As Beryl Burton’s sparkling old handmade steel TI-Raleigh bike was released and then carefully lifted from a mount, a series of engraved letters and numbers – ‘BB.1.81’ – briefly became visible on the bottom bracket. The exact machine on which Beryl raced during much of the 1980s, and which is photographed on the front cover of her autobiography, had just completed its most vigorous workout for more than thirty years. ‘People will struggle to believe this,’ muttered Dr Xavier Disley, one of the world’s leading experts on aerodynamics, as he clicked through various tables, graphs and spreadsheets and began to mentally compute the information in front of him.
We were inside a wind tunnel at the Silverstone motor-racing circuit, and the objective for the day had been to finally resolve one of British cycling’s classic café stop debates.
Just how fast would Beryl Burton be today? Her record times might have been finally broken, but would modern aerodynamic kit put her straight back on top of the pile? Or would improvements in training and sports science inevitably still leave her behind? When you really stop to think about it, the idea that any athlete could overcome a handicap of more than 50 years is outlandish.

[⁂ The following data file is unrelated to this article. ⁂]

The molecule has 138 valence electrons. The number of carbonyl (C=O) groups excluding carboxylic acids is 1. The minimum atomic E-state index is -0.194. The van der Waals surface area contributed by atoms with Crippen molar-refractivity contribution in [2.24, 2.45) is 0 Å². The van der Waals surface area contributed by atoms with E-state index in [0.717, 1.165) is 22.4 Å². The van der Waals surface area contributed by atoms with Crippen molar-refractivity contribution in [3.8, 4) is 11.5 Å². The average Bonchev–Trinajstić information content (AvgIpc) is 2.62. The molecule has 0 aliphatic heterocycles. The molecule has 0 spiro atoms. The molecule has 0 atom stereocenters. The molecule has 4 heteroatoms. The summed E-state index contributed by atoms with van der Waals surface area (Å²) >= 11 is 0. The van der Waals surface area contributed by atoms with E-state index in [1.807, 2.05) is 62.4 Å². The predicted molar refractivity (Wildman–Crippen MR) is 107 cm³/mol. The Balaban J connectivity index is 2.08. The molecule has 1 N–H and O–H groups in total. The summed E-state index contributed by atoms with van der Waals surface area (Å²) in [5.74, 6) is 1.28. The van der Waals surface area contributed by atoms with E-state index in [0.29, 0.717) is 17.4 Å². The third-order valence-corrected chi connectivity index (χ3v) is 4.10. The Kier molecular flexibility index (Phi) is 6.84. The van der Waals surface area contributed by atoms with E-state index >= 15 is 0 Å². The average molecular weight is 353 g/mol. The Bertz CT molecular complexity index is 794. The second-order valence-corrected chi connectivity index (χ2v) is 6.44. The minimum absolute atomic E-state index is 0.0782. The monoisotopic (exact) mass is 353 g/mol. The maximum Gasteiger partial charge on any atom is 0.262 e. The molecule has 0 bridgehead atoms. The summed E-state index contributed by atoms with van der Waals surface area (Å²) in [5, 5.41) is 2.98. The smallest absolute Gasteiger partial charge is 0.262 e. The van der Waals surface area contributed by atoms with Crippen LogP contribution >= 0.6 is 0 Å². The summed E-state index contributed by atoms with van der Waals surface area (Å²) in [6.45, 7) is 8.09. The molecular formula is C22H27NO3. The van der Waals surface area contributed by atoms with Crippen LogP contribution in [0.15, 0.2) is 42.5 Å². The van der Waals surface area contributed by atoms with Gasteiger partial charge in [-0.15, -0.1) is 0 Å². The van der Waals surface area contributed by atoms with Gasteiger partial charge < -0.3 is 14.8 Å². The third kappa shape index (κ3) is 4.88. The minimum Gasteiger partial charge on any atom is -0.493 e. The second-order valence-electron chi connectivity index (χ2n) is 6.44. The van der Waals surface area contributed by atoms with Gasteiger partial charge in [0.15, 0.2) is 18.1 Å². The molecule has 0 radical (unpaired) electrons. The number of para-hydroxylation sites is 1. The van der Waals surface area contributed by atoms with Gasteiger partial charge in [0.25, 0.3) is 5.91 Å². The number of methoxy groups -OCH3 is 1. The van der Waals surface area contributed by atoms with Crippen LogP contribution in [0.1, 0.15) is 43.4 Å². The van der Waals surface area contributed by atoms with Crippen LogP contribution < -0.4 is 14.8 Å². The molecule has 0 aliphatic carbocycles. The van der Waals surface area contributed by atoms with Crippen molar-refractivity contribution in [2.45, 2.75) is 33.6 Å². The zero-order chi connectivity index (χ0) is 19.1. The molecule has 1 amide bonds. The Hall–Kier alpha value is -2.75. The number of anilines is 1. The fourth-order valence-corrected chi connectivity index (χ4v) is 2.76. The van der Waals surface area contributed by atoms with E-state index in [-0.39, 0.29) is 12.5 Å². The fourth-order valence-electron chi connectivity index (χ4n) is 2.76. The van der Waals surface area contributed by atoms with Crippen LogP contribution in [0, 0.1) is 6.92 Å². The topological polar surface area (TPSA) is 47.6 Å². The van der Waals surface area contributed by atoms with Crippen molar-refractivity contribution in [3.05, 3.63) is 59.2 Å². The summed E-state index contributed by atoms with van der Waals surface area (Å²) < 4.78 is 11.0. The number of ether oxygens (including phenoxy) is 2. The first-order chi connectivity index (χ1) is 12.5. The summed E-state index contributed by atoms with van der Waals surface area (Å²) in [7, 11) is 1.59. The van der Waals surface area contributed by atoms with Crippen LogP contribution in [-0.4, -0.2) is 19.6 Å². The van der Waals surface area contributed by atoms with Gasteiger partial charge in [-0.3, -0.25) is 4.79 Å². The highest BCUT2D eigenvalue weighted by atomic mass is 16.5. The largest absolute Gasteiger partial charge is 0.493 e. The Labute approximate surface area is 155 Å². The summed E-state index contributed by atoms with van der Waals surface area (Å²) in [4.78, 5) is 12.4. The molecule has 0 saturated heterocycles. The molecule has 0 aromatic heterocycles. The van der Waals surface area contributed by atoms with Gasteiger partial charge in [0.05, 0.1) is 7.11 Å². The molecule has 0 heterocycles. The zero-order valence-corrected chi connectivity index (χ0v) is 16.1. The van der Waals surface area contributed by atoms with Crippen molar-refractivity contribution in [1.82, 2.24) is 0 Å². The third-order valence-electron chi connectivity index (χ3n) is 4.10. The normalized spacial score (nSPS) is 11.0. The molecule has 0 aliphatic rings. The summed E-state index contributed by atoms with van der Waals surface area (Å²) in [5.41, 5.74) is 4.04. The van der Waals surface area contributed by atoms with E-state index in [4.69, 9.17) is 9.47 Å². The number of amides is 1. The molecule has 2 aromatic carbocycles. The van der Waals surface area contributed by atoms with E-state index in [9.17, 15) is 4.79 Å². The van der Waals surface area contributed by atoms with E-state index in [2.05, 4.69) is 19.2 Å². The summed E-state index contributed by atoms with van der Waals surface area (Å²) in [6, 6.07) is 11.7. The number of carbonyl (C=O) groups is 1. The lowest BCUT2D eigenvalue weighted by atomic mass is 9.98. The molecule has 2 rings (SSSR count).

Imagine plonking Sir Gareth Edwards, all 5ft 8in. and 13 stone of him, from the 1970s into an international rugby union match today. Or placing Billie Jean King in a time machine, letting her adjust to a modern tennis racket for a few weeks and then expecting her to hold her own on Centre Court at Wimbledon against Serena Williams. And just consider other endurance sports like athletics and swimming.
Technological advancements are minimal compared with cycling, and yet the purely human improvement through the decades is vast. But was any athlete ever further ahead of their time than Beryl Burton?
She was the holder of the national 12-hour record for half a century, setting a distance which originally bettered the men. She was a national champion more than 100 times in disciplines ranging from the 3,000m pursuit to the 100-mile time trial. And she was, arguably, the greatest female cyclist in history.
The sense that aerodynamics have been a complete game-changer in modern time trialling is repeatedly confirmed by anyone with experience across the eras. ‘It’s another leg,’ said Dr Jamie Pringle, who worked as the head of science and technical development at the Boardman Performance Centre.
Chris Boardman himself agrees and, having been head ‘secret squirrel’ for British Cycling between 2004 and 2012, became an authority on aerodynamics. ‘We found that expenditure to go the same speed can differ enormously,’ he said. ‘It’s mostly about body position. Efficiency has changed because of knowledge and technology.’
Jeremy Wilson is the chief sports reporter of the Daily Telegraph. His new book, Beryl: In Search of Britain’s Greatest Athlete, is available on pre-order and will be published on July 7 by Pursuit Books.
You can read the full article, and find out what times Beryl Burton would post if she was riding today, in the June 16 issue of Cycling Weekly magazine, available online and in store. You can also subscribe to the magazine and get it delivered each week.
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